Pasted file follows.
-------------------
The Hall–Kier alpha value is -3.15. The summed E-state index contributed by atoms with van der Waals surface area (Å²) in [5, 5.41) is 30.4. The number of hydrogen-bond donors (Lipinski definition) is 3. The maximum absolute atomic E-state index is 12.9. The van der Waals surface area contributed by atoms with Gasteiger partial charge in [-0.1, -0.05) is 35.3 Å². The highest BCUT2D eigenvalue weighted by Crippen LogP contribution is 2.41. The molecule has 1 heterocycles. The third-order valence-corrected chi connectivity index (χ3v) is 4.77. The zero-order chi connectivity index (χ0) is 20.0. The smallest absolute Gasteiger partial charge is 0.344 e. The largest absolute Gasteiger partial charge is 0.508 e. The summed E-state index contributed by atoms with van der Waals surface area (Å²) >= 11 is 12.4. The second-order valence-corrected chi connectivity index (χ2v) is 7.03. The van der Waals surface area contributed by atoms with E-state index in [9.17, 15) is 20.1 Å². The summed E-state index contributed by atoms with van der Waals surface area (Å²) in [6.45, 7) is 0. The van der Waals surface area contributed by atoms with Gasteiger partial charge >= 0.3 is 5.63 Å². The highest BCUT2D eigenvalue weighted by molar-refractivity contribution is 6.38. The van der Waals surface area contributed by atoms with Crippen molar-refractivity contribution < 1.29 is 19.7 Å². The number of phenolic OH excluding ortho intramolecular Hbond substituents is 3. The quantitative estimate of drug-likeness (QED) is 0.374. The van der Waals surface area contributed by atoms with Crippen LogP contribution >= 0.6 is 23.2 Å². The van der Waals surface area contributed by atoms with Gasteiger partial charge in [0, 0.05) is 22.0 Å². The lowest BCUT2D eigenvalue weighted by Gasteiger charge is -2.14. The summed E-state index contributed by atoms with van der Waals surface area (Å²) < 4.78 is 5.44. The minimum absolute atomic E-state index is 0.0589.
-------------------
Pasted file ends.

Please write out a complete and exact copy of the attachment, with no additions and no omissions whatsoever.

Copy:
The Hall–Kier alpha value is -3.15. The summed E-state index contributed by atoms with van der Waals surface area (Å²) in [5, 5.41) is 30.4. The number of hydrogen-bond donors (Lipinski definition) is 3. The maximum absolute atomic E-state index is 12.9. The van der Waals surface area contributed by atoms with Gasteiger partial charge in [-0.1, -0.05) is 35.3 Å². The highest BCUT2D eigenvalue weighted by Crippen LogP contribution is 2.41. The molecule has 1 heterocycles. The third-order valence-corrected chi connectivity index (χ3v) is 4.77. The zero-order chi connectivity index (χ0) is 20.0. The smallest absolute Gasteiger partial charge is 0.344 e. The largest absolute Gasteiger partial charge is 0.508 e. The summed E-state index contributed by atoms with van der Waals surface area (Å²) >= 11 is 12.4. The second-order valence-corrected chi connectivity index (χ2v) is 7.03. The van der Waals surface area contributed by atoms with E-state index in [9.17, 15) is 20.1 Å². The summed E-state index contributed by atoms with van der Waals surface area (Å²) in [6.45, 7) is 0. The van der Waals surface area contributed by atoms with Gasteiger partial charge >= 0.3 is 5.63 Å². The highest BCUT2D eigenvalue weighted by molar-refractivity contribution is 6.38. The van der Waals surface area contributed by atoms with Crippen molar-refractivity contribution < 1.29 is 19.7 Å². The number of phenolic OH excluding ortho intramolecular Hbond substituents is 3. The quantitative estimate of drug-likeness (QED) is 0.374. The van der Waals surface area contributed by atoms with Crippen LogP contribution >= 0.6 is 23.2 Å². The van der Waals surface area contributed by atoms with Gasteiger partial charge in [0, 0.05) is 22.0 Å². The lowest BCUT2D eigenvalue weighted by Gasteiger charge is -2.14. The summed E-state index contributed by atoms with van der Waals surface area (Å²) < 4.78 is 5.44. The minimum absolute atomic E-state index is 0.0589.